New Zealand has an appalling child poverty rate, spends too little on early childhood services for which there is unequal access, and lags far behind other developed nations in parental leave provisions, according to a new report.
In a United Nations Children's Fund (Unicef) survey of how 25 wealthy nations treated their young people, New Zealand scored better overall than other English-speaking countries, but had a long way to go to match the best.
The Child Care Transition compared 24 OECD countries plus Slovenia on 10 benchmark indicators outlining basic minimum standards for the care and protection of children.
The "transition" in the title referred to the majority of the current generation of youngsters being the first in the developed world to spend a large part of their early childhood in some form of out-of-home childcare.
Whether the transition proved to be an advance or a setback in years to come, would depend on the response of policymakers, the report said.
New Zealand was placed seventh equal, with Nordic countries and France topping the list.
New Zealand rated reasonably well in the early childcare education rankings, scoring six out of 10.
However, its child poverty rate was more than double the minimum standard and the country languished near the bottom of the table on "effective parental leave" - a measure of leave duration multiplied by per cent of salary paid. Only Australia and the United States did worse.
With public expenditure on child care and pre-school education services at just 0.4 per cent of GDP, New Zealand was placed 19th and well below the OECD average, trailing countries such as Mexico, Portugal and Hungary on public spending.
Unicef recommended 1 per cent of GDP as an appropriate level of expenditure.
New Zealand also scored poorly on a measure of near-universal outreach of essential child health services.
This measure included infant mortality rates, low birthweight, and immunisation coverage for children aged 12-33 months.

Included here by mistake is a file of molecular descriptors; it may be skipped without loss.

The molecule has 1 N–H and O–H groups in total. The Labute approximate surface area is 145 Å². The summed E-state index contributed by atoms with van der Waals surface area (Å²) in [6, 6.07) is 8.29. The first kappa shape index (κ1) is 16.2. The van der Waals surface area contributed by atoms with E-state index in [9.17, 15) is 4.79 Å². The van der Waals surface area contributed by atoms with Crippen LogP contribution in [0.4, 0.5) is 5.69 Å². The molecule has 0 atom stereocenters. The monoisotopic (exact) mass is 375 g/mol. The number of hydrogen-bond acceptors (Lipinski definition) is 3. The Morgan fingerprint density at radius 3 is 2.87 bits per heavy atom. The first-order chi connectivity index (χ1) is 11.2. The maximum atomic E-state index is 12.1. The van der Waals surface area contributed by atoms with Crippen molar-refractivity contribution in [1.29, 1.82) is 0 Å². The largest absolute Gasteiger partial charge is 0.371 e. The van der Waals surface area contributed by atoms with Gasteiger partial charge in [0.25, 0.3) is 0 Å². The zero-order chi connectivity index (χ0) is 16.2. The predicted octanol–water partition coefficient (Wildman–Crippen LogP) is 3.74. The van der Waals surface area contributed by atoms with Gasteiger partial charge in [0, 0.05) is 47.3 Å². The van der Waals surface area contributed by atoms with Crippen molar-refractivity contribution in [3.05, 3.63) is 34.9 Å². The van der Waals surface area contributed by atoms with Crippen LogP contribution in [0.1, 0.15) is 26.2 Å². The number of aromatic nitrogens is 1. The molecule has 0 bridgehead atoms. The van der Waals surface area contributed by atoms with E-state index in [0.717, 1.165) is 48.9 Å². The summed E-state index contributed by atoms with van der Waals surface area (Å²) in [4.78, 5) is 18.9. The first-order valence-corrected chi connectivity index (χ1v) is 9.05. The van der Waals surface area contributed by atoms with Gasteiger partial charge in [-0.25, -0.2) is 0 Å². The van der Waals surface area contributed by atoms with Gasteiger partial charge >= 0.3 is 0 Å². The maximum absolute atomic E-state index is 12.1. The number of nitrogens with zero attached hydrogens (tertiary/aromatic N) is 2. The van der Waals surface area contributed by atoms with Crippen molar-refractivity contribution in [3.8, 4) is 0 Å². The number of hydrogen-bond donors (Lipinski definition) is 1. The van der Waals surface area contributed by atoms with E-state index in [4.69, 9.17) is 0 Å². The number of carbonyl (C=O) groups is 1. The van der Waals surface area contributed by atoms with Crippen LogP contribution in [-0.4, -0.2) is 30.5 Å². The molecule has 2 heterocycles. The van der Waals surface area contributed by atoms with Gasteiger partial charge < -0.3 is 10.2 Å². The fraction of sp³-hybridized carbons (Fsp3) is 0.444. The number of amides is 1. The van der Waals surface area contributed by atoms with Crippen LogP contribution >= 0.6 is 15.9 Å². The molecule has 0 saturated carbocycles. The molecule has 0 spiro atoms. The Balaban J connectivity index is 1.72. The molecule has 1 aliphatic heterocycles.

New Zealand was 19th on infant mortality, 10th on low birthweight, and 24th in terms of immunisation coverage.
At the heart of the report was the significant trend in wealthy countries for very young children to be cared for outside the home.
Approximately 80 per cent of the rich world's three- to six-year-olds are now in some form of early childhood education and care.
For those under the age of three, about one quarter across the OECD use childcare, the survey found.
Unicef NZ domestic advocacy manager Barbara Lambourn said the report sounded "a clear warning" about the need for New Zealand to improve its performance for young children.
"It is a major cause for concern that New Zealand fails to meet four of the basic minimum standards set out in the report, placing at risk positive outcomes for future generations."
As for paid parental leave, the OECD average is now close to one year, but New Zealand pays out for only 14 weeks.
The economic pressures to return to work early were felt most by the poorest families, who had the least resources available to secure high-quality childcare, Ms Lambourn said.
"Although it should be acknowledged that New Zealand has achieved much over recent years in terms of quality and access, more attention needs to be paid to turning around our performance where it fails to meet international standards.
"Taking no action puts at risk the future of New Zealand's most vulnerable children."
Herald campaign against child abuse
The Herald is this week investigating just how bad child abuse has become in New Zealand, whether we are getting justice for the victims and what is being done to turn things around.
And we are asking you to help some of the charities which are trying to make things better.
Because for every Lillybing or Nia Glassie, there are thousands of other children who have been abused, neglected or maltreated by the very people supposed to love and care for them.
Read all the stories in the series here